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KIG 160001

BERNOULLIS THEOREM

KIG1003

ABSTRACT

This experiment is carried out to investigate the validity of Bernoullis theorem as applied to the steady

flow of water in a tapered circular duct. The experiment is also to measure the time taken to collect 5L of

water, the volumetric flow rates of the water, the fluid velocity at each tapping point, static head, and also

the total head. The relation among the pressure, velocity and elevation in a moving fluid (liquid or gas),

the compressibility and viscosity (internal friction) of which are negligible and the flow of which is

steady or laminar is indicated in Bernoullis theorem. The combination of venturi meter complete with

manometer tube and hydraulic bench were used in this experiment, in order to demonstrate the

Bernoullis theorem. The flow rate and total velocity was calculated by using Bernoulli and the difference

in velocity for both equations was also calculated from the data of the results. After all the readings have

been taken, the theoretical total head at each tapping and the total head probe were compared. Based on

the results taken, it has been analyzed that the velocity of the fluid is increased when it is flowing from a

wider to a narrower tube as the pressure is lower at constrictions and the pressure increased as the crosssectional area increases

OBJECTIVE

To investigate the validity of Bernoullis Theorem as applied to the flow of water in a tapered circular

duct.

To measure flow rates, static and total pressure heads in a rigid convergent or divergent tube of

known geometry for a range of steady flow rates.

To determine either the theoretical velocity head agreed with the total head probe or not.

KIG 160001

BERNOULLIS THEOREM

KIG1003

INTRODUCTION

In fluid dynamics, Bernoullis principle states that for an inviscid flow, an increase in the speed of the

fluid occurs simultaneously with a decrease in pressure or a decrease in the fluid potential energy.

Bernoullis principle is named after the Dutch-Swiss mathematician, Daniel Bernoulli who published his

principle in his book, Hydrodynamics, in 1738. Bernoullis principle can be applied to various types of

fluid flow, resulting in what is loosely denoted as Bernoulli equation. (Yates, 2010) Bernoullis principle

can be derived from the principle of conservation of energy. This states that, in a steady flow, the sum of

all forms of mechanical energy in a fluid along a streamline is the same at all points on the streamline.

This requires that the sum of kinetic energy and potential energy remain constant. Thus, an increase in the

speed of fluid occurs proportionately with an increase in both its dynamic pressure and kinetic energy,

and a decrease in its static pressure and potential energy. (Wikipedia) Fluid particles are subject only to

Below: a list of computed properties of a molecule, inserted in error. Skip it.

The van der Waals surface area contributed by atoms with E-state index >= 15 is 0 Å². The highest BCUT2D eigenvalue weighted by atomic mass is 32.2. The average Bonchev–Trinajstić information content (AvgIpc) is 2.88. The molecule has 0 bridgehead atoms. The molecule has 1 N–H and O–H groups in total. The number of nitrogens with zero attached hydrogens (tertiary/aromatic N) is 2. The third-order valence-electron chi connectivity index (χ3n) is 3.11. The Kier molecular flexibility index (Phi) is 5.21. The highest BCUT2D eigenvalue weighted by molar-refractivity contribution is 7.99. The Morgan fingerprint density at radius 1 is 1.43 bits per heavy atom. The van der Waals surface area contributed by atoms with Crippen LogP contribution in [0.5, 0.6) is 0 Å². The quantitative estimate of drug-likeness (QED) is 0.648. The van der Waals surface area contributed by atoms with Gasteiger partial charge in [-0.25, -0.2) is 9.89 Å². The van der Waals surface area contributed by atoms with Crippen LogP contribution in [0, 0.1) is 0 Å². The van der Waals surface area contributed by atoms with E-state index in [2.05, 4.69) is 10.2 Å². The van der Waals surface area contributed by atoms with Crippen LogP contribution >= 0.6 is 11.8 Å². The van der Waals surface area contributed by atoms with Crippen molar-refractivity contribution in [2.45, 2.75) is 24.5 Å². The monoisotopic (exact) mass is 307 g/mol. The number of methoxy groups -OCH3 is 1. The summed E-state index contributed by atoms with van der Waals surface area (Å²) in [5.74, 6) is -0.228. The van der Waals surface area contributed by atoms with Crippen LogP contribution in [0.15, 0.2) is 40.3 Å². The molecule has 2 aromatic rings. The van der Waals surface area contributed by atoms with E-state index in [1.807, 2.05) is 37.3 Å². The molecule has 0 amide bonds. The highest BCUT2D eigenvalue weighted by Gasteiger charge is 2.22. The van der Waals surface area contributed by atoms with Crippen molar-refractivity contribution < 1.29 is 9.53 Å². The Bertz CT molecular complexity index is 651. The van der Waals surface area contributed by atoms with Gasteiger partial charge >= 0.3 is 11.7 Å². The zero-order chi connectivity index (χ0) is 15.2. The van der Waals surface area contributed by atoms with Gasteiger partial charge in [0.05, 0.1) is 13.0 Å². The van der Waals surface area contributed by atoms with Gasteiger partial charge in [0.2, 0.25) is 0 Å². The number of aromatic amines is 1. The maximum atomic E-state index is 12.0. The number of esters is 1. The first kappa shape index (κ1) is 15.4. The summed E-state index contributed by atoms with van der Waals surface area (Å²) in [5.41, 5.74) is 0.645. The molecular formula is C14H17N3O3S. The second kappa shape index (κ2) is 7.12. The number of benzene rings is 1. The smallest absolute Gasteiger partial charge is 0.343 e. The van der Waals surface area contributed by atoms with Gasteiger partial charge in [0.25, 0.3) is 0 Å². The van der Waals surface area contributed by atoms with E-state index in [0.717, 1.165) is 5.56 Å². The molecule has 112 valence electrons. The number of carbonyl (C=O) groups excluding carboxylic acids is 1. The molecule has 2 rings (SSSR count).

pressure and their own weight. If a fluid is flowing horizontally and along a section of a streamline where

the speed increases, it can only be because the fluid on that section has moved from a region of higher

pressure to a region of lower pressure. And if its speed decreases, it can only be because it has moved

from a region of lower pressure to a region of higher pressure. Consequently, within a fluid moving

horizontally, the highest speed occurs when the pressure is lowest and the lowest speed occur when the

pressure is highest. (Yates, 2010) Bernoullis equation holds that for fluids in an ideal state, pressure and

density are inversely related, in other words, a slow-moving fluid exerts more pressure than a fast-moving

fluid. Since fluid in this context applies equally to liquid and gases. The principle has many as many

applications with regard to airflow as to the flow of liquids. One of the everyday examples of Bernoullis

principle can be found on the airplane, which stays aloft due to pressure differences on the surface of its

wing.

Considering flow at two sections in a pipe, Bernoullis equation may be written as:

2

U1

p

U

p

1 Z1 2 2 Z 2

2 g g

2g

g

For this apparatus Z1 = Z2 and P = gh

Hence if Bernoullis Theorem is obeyed:

U2

2g

H=

+ h and is constant at all sections along the duct.

This equation is known as the Bernoullis equation.

U= the fluid flow speed at a point on a streamline

= the gravity acceleration

= the elevation of the point above a reference plane, with the positive z-direction pointing upward so

in the direction opposite to the gravitational acceleration

= the pressure at the chosen point

= the density of the fluid at all points in the fluid

H= total head

2

KIG 160001

BERNOULLIS THEOREM

KIG1003

Bernoullis principle is applicable for the explanation of the lift force on an aerofoil. For instance, the

flow of the air at the top of aerofoil has to move at a higher speed compare to the bottom part of the

aerofoil as to create a region of low pressure. While the air on the bottom part of the aerofoil has to travel

at lower speed in order to produce a region of higher pressure. Bernoullis principle applied in this case

where the different in speed will result the pressure to be different and as a result a lift force will be

created to life the aeroplane. Bernoullis principle is also applied in the Bunsen burner. The gas will flow

at high velocity in the narrow passage in the Bunsen burner as to create a region of low pressure.Later

then the atmospheric pressure will be drawn into it n mixed with the gas which allow the gas to be burned

and produce a hot fire.

The above references are as below:

1. W. David Yates (2010). Safety Professionals Reference and Study Guide, (3), 300.

2. Wikipedia, https://en.wikipedia.org/wiki/Bernoulli%27s_principle

3. Y. Nakayama &R. F. Boucher. (1999) Introduction to fluid mechanis. Jordan Hill, Oxford, Great

Britian: Butterworth-Heinemann.

4. Frank M. White. (1998). Fluid mechanics (4thed). United States of America: Mcgraw-Hill College.

KIG 160001

BERNOULLIS THEOREM

KIG1003

EXPERIMENTAL SETUP

Apparatus

Hydraulics Bench, Bernoullis Theorem Demonstration Apparatus, Stop watch

PROCEDURE

1.

2.

3.

4.

5.

6.

7.

8.

9.

10.

11.

By using the adjustable feet, the apparatus is leveled on the Hydraulics Bench.

The inlet valve was closed in the hydraulics bench.

The pump and power switch were switched on.

The inlet valve was opened very slowly to fill the apparatus with water.

No air bubbles was ensured in the connecting tubes and manometers.

The inlet valve was carefully adjusted and tube no 1 was set to the highest point.

The ball valve was closed and the reading of volume and time was taken to determine the flow

rate.

All the pressure readings were recorded and the water flow rate and time for the particular

pressure were measured.

Step 6 was repeated for different sets of pressure.

The inlet valve was closed and the pump and power were switched off.

The stopwatch was returned to the laboratory staff.

KIG 160001

BERNOULLIS THEOREM

KIG1003

Calculations

Calculating volumetric flow rate, Q

Q=

Volume , V

Time , t

For example,

Volume = 1000L = 1 m

5L = 0.005 m

Time = 33 seconds

For V (L/s) = 5/33 = 0.1515 L/s